I got tired of my living room this weekend.  I've been thinking about it for a while now, but it just hit me all at once that I needed to change things around.  Now.  Hubby runs and hides when this happens.  He calls it Changeivitis.  I think deep down he's afraid that he might be the next changee.  He could use some color co-ordinating, but this weekend I just focused on the living room.

I changed it around so now it looks like this
Sorry, I don't have before pictures, you'll just have to trust me that it looks better.  See the Springy pitcher and greenery?

In the process I found alot of this:

Eww.  Maybe the other corner isn't as bad.


     So, I did some Spring cleaning in the process.  As you can see, it really needed it.  After I cleaned and re-arranged the living room, I cleaned the family room.  I even cleaned and vacuumed the couch, which at any given time has at least three asses and 4 dogs on it.  So it was pretty dirty.  I'll spare you pictures.

Then I added some Spring color in the Dining Room
I just feel this need to put blues and greens around my house when the weather starts getting warmer.

I added some more Spring touches here

And here

The only downside to Spring is the abundance of these:

So I weeded too.

     Then I helped my daughter clean and rearrange her room.  What the heck was wrong with me?? Changeivitis is like that though.  It just strikes out of the blue and you feel the need to make things...different.  More appealing.  Less boring.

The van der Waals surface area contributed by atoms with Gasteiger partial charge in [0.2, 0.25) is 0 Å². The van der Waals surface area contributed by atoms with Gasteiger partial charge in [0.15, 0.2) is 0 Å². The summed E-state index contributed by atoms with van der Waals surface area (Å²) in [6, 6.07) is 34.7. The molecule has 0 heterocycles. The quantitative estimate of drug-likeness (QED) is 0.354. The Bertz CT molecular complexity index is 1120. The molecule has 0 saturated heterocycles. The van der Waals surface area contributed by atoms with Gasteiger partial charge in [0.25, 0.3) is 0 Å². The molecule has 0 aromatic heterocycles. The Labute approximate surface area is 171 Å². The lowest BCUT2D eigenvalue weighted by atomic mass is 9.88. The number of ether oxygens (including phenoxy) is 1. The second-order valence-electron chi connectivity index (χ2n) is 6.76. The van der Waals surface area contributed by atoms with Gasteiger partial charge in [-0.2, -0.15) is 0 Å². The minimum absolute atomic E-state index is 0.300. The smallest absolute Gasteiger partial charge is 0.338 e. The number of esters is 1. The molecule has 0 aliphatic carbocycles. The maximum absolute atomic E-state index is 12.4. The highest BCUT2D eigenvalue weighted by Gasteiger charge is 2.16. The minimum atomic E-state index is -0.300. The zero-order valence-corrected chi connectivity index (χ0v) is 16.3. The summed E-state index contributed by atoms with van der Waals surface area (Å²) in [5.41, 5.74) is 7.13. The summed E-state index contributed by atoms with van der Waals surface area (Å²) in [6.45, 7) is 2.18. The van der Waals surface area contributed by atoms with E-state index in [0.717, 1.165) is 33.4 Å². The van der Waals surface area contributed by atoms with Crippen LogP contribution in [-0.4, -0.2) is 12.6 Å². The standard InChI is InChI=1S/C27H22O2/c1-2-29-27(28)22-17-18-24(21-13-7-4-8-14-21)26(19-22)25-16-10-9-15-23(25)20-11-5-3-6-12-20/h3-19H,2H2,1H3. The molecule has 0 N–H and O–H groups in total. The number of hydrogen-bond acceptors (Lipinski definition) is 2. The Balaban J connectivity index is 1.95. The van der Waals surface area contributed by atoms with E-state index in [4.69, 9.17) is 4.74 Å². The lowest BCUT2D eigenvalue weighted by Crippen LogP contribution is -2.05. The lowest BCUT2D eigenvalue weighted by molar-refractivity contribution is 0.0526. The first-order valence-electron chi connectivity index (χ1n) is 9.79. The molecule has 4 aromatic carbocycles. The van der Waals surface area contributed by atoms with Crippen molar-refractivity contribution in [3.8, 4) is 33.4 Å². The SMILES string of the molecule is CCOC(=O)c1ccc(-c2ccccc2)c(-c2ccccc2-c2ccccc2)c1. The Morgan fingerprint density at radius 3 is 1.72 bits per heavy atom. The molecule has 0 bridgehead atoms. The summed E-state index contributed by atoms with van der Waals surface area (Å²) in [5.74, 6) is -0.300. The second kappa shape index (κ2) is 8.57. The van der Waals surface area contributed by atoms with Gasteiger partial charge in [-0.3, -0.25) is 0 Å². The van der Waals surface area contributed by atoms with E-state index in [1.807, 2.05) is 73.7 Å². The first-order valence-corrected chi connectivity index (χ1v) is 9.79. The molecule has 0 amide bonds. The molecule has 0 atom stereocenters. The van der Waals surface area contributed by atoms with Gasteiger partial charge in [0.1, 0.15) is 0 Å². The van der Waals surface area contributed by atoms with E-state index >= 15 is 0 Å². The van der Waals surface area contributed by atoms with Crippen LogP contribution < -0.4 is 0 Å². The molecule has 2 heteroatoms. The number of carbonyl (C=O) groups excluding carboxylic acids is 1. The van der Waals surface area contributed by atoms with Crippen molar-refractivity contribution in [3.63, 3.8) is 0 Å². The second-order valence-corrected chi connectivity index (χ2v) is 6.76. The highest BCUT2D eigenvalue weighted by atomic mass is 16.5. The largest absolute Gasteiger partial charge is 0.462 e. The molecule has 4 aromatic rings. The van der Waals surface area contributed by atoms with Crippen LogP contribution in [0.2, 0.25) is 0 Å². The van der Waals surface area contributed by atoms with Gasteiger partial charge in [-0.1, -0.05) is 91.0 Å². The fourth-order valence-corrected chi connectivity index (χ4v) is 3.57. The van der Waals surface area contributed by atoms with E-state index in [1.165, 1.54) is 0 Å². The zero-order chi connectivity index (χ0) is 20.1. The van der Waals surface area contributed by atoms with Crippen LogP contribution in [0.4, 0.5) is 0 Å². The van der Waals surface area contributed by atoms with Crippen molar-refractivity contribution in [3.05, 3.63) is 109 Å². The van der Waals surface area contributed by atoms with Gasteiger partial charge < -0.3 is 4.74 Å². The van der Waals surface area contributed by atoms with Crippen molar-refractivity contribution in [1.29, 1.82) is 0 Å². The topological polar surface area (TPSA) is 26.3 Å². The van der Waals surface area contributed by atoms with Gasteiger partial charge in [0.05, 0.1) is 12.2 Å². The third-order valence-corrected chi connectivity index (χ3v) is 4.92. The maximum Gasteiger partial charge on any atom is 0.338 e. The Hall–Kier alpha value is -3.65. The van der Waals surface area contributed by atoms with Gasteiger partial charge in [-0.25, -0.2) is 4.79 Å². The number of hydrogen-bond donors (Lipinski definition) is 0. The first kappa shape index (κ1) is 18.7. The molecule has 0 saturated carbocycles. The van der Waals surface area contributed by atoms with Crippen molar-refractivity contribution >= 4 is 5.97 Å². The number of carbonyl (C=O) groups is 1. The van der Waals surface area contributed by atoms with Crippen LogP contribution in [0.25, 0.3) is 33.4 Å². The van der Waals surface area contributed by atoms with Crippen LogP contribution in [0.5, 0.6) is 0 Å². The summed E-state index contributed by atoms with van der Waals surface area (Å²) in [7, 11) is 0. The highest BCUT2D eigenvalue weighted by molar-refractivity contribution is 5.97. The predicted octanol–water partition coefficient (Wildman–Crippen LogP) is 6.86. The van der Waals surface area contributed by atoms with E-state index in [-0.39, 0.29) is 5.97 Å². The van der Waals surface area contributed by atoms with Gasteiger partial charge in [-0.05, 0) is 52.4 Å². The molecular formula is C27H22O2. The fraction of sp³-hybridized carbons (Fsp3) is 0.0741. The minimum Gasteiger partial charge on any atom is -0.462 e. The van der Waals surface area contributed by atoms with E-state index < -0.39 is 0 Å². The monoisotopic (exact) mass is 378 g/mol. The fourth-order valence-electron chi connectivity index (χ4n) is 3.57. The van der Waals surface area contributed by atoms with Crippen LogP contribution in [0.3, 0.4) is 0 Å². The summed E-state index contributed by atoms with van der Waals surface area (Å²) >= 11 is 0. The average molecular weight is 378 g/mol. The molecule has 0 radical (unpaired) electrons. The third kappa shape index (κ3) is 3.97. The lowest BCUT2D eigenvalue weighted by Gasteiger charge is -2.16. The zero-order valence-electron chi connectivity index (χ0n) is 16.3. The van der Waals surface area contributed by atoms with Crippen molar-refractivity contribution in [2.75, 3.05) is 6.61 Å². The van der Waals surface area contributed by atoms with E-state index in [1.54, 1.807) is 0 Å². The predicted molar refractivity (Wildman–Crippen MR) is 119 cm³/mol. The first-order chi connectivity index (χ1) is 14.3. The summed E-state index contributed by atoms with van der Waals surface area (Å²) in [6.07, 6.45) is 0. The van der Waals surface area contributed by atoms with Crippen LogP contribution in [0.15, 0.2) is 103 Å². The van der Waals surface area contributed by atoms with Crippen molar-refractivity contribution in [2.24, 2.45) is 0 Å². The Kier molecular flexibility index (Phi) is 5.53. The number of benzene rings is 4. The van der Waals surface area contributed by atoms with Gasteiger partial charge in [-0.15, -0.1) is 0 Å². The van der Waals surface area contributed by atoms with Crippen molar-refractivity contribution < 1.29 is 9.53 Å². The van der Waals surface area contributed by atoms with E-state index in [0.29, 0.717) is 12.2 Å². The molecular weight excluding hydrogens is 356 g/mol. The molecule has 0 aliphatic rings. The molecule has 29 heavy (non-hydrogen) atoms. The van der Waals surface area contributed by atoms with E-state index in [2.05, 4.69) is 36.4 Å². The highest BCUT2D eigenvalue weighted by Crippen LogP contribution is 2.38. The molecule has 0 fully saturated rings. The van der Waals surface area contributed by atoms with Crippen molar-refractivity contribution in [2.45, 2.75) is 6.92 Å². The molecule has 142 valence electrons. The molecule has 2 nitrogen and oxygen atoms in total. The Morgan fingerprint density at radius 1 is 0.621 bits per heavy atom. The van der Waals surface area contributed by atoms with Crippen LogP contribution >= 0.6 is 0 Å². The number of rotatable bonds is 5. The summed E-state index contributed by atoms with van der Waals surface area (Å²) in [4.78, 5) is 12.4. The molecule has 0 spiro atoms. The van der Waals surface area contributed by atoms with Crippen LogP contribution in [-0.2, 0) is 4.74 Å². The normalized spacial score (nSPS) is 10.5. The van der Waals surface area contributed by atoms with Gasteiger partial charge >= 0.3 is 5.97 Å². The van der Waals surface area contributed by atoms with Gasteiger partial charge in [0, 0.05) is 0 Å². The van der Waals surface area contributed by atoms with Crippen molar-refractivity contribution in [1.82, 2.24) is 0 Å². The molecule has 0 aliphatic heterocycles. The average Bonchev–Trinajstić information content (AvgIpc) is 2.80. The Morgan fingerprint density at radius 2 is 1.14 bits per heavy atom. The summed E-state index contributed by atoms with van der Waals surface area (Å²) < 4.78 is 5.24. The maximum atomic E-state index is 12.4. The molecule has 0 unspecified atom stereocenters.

I don't think I'm over my Changeivitis.  I should feel very good that I had such a productive weekend and at least part of my house has been Spring cleaned, but I don't.  I want more.  I think I'm going to paint the bathroom.
     Then I got to thinking, do we change our surroundings because really we want to change something bigger in our lives, but maybe don't have the courage to do it?  Maybe we don't even know exactly what it is that needs to change, but we know it's something. 
     Or maybe it's just Spring Fever.
     Whatever the cause of Changevitis, changing things up - or around - in our lives is usually a good thing. Sitting in a rearranged room can change your perspective on things and bring about creative thinking.  Maybe if I sit in my living room for a while I'll figure out what it is about myself that I really want to change. 
     Think I'll wait till after I paint the bathroom. Why waste a perfectly good case of Changeivitis?
     What about y'all?  Does Spring cleaning make you want to Spring clean yourself?  Do you get Changeivitis and what do you do about it?

Friday, April 16, 2010

Hey Brothah What's For Suppah?

I may have mentioned this a time or two, but my brother, his wife, and their two doggies live with us.  Just about a year ago we decided it would help both of our families out if we combine households. 
All families have ups and downs getting along
I realize that not all families can do this. Past grievances, personality differences, and sibling rivalries can run deep and be difficult to get past.  Family tension can make a once-a-year holiday dinner unbearable, let alone every meal, every day. 
For us though, living together has been working out fabulously.  I attribute our success partly to our easy-going personalities and partly to the fact that my sister-in-law does floors.  But the best perk of our commune-like lifestyle is that my brother loves to cook.